University season is upon us. For many soon-to-be undergraduates, their degree will somewhat link towards their #subjects studied at school. Yet most students don’t know what to expect from their degree, let alone their future job prospects.
The number of students taking an A-Level in a foreign language is at an all-time low, thus lessening the demand for them at #university. This is despite the wide array of languages many establishments offer, ranging from French to Scandinavian Studies to Urdu. Today, 8 out of 10 businesses are looking for language speakers, not just for the evident communicational reasons but also because those who study #languages at university are often likely to be confident, independent, cultured and outgoing. This may be due to the third year abroad where one is plunked in another country and has to rely on their own knowledge and skills to make sense of their surroundings and temporary life.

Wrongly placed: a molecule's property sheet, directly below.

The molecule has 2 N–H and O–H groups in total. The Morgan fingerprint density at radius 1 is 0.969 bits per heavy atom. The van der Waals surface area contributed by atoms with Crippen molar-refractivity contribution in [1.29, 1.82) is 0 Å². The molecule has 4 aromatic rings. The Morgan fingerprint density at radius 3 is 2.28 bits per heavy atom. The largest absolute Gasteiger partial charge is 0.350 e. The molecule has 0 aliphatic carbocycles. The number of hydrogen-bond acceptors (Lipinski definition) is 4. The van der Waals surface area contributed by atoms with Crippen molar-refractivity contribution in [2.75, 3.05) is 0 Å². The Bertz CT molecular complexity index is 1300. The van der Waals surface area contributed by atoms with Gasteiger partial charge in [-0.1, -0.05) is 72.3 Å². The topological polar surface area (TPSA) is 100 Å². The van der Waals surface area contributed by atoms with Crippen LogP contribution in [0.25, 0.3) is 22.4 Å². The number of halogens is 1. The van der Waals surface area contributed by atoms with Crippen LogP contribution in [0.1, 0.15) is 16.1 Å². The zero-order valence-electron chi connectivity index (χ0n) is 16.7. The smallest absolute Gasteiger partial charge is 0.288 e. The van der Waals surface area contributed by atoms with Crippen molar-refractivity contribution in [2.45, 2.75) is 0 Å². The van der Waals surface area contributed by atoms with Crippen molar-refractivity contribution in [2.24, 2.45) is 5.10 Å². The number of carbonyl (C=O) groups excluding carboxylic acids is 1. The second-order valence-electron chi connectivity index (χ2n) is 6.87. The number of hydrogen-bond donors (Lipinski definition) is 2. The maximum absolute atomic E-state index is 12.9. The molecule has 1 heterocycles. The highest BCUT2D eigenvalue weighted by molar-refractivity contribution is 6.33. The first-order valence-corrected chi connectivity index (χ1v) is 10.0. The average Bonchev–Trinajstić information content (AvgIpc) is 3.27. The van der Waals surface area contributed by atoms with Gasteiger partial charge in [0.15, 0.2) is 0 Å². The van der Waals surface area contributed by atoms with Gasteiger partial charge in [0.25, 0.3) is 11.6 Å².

The question beckons: why aren’t languages appealing anymore? The government is now launching an investigation into language #teaching in secondary schools, and what is it that makes them so avoidable. The need for #multilingual speakers is always present – it’s never too late to learn.